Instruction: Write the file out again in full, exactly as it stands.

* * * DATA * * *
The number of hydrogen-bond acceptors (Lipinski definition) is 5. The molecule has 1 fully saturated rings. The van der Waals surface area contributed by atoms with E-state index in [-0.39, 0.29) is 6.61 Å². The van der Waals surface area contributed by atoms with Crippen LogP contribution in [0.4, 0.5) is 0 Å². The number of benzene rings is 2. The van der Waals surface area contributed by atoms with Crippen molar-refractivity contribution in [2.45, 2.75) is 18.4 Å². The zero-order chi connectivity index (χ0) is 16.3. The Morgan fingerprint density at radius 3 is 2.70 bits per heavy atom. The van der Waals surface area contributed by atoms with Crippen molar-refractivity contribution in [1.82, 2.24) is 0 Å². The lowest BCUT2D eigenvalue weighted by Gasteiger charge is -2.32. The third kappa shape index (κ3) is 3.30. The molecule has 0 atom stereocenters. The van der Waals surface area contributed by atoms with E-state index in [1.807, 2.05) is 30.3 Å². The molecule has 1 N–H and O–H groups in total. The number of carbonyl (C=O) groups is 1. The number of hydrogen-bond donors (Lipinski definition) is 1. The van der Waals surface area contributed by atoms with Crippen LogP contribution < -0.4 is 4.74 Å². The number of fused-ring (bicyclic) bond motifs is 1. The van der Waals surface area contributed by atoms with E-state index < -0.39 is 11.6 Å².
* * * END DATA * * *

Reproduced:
The number of hydrogen-bond acceptors (Lipinski definition) is 5. The molecule has 1 fully saturated rings. The van der Waals surface area contributed by atoms with E-state index in [-0.39, 0.29) is 6.61 Å². The van der Waals surface area contributed by atoms with Crippen LogP contribution in [0.4, 0.5) is 0 Å². The number of benzene rings is 2. The van der Waals surface area contributed by atoms with Crippen molar-refractivity contribution in [2.45, 2.75) is 18.4 Å². The zero-order chi connectivity index (χ0) is 16.3. The Morgan fingerprint density at radius 3 is 2.70 bits per heavy atom. The van der Waals surface area contributed by atoms with Crippen molar-refractivity contribution in [1.82, 2.24) is 0 Å². The lowest BCUT2D eigenvalue weighted by Gasteiger charge is -2.32. The third kappa shape index (κ3) is 3.30. The molecule has 0 atom stereocenters. The van der Waals surface area contributed by atoms with E-state index in [1.807, 2.05) is 30.3 Å². The molecule has 1 N–H and O–H groups in total. The number of carbonyl (C=O) groups is 1. The number of hydrogen-bond donors (Lipinski definition) is 1. The van der Waals surface area contributed by atoms with Crippen LogP contribution < -0.4 is 4.74 Å². The number of fused-ring (bicyclic) bond motifs is 1. The van der Waals surface area contributed by atoms with E-state index < -0.39 is 11.6 Å².